China cleans up electronic recycling

China cleans up electronic recycling

Mountains of old electronics

Guiyu in southern China was long considered the world's biggest electronics recycling site. And it was a highly polluting one at that. More than 5000 small family-run businesses recycled everything from screens to motherboards.

China cleans up electronic recycling

A million little pieces

Poor workers did much of the recycling — dismantling, sorting and processing the components by hand. This work often took place in homes or by the side of the road, and frequently with little or no protective gear.

China cleans up electronic recycling

Burning plastic and worse

But the process was very dirty. People burned parts or used toxic chemicals to separate precious metals and other materials from the components. The air was filled with toxins and the ground water became so polluted that it wasn't suitable for drinking.

China cleans up electronic recycling

A modern facility

In 2013, the provincial government stepped in. It built a large industrial park on the city's outskirts. If recyclers wanted to stay in business, they had to move to the facility, which was equipped with modern air and water filtration systems to protect the environment.

China cleans up electronic recycling

Smaller margins, cleaner air

By 2015, the facility was open for business. Having to rent space there cut into the profit margins of smaller companies. Some went bust, but the upside was that air quality improved dramatically. The streets are cleaner too, say residents.

China cleans up electronic recycling

No more foreign trash

This year, China decided it no longer wanted to be the world's dumping ground and banned imports of 24 kinds of waste. As a result, there are no more discarded and broken electronics arriving in Guiyu from Europe or the United States. Well, not officially.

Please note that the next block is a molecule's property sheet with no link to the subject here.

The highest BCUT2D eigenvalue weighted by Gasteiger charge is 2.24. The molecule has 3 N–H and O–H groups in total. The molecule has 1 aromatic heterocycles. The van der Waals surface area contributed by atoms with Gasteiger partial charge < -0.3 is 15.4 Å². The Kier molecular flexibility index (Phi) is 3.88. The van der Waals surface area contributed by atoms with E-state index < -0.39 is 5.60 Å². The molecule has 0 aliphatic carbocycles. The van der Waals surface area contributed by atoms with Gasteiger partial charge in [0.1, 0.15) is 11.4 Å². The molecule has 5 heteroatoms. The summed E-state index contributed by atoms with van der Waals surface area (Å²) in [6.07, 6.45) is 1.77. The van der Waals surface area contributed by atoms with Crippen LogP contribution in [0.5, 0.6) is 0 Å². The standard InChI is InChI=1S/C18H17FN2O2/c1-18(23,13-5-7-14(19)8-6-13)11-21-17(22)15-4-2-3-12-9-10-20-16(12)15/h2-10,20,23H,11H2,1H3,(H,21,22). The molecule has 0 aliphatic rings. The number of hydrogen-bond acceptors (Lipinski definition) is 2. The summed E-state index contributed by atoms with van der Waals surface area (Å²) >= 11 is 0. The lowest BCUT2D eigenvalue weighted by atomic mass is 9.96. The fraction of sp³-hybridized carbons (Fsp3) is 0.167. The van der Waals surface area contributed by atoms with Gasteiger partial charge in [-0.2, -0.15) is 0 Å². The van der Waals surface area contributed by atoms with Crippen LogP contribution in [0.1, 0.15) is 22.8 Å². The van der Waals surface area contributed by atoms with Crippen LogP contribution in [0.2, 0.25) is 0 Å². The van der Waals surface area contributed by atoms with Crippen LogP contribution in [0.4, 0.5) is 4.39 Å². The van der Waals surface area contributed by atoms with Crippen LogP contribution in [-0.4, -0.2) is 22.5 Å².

China cleans up electronic recycling

Illegal imports

For years, China neglected local waste because so much was flowing in from abroad. It arrived better sorted than domestic trash and was more economical to process. Even now, some recyclers are turning to more lucrative illegally imported electronic waste.

China cleans up electronic recycling

Time to start separating the garbage?

But now Beijing plans to invest billions in household waste treatment over the next few years to deal with its domestic trash problem. According to local media reports, Chinese authorities are trying to encourage people to sort their trash properly at home.

China has cleaned up what was once the world's biggest hub for recycling electronics. But as the country bans trash imports, it may be driving some recyclers out of business.

For a long time, Guiyu in China was considered the world's biggest electronic trash dumping ground. Countless small businesses there dismantled old electronics to get to the precious metals and other materials they contained, leaving a trail of environmental destruction and health problems in their wake. China's government has cracked down on this practice and has forced businesses to move into an industrial park with water and air filters. The city has become much cleaner as a result. But now that China has banned imports of electronic and other trash, some businesses are struggling to survive.

hf/Reuters